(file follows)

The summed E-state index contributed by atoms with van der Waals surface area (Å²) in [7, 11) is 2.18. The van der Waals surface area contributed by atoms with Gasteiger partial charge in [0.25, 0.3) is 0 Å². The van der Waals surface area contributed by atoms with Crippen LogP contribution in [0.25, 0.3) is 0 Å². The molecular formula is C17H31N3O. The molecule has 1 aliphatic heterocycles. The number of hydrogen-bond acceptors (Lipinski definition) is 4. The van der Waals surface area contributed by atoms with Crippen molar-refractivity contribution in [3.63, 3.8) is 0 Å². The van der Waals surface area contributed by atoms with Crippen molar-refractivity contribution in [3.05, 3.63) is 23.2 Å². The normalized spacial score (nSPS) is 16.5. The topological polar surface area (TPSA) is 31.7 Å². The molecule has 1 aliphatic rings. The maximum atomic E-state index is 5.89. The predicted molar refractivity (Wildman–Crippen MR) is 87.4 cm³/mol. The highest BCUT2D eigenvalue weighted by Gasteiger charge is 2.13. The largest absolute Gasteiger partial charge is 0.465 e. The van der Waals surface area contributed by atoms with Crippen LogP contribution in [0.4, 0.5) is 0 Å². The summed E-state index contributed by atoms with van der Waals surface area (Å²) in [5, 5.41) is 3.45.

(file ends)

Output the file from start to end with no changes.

The summed E-state index contributed by atoms with van der Waals surface area (Å²) in [7, 11) is 2.18. The van der Waals surface area contributed by atoms with Gasteiger partial charge in [0.25, 0.3) is 0 Å². The van der Waals surface area contributed by atoms with Crippen LogP contribution in [0.25, 0.3) is 0 Å². The molecular formula is C17H31N3O. The molecule has 1 aliphatic heterocycles. The number of hydrogen-bond acceptors (Lipinski definition) is 4. The van der Waals surface area contributed by atoms with Crippen molar-refractivity contribution in [3.63, 3.8) is 0 Å². The van der Waals surface area contributed by atoms with Crippen molar-refractivity contribution in [3.05, 3.63) is 23.2 Å². The normalized spacial score (nSPS) is 16.5. The topological polar surface area (TPSA) is 31.7 Å². The molecule has 1 aliphatic rings. The maximum atomic E-state index is 5.89. The predicted molar refractivity (Wildman–Crippen MR) is 87.4 cm³/mol. The highest BCUT2D eigenvalue weighted by Gasteiger charge is 2.13. The largest absolute Gasteiger partial charge is 0.465 e. The van der Waals surface area contributed by atoms with Crippen LogP contribution in [0.4, 0.5) is 0 Å². The summed E-state index contributed by atoms with van der Waals surface area (Å²) in [5, 5.41) is 3.45.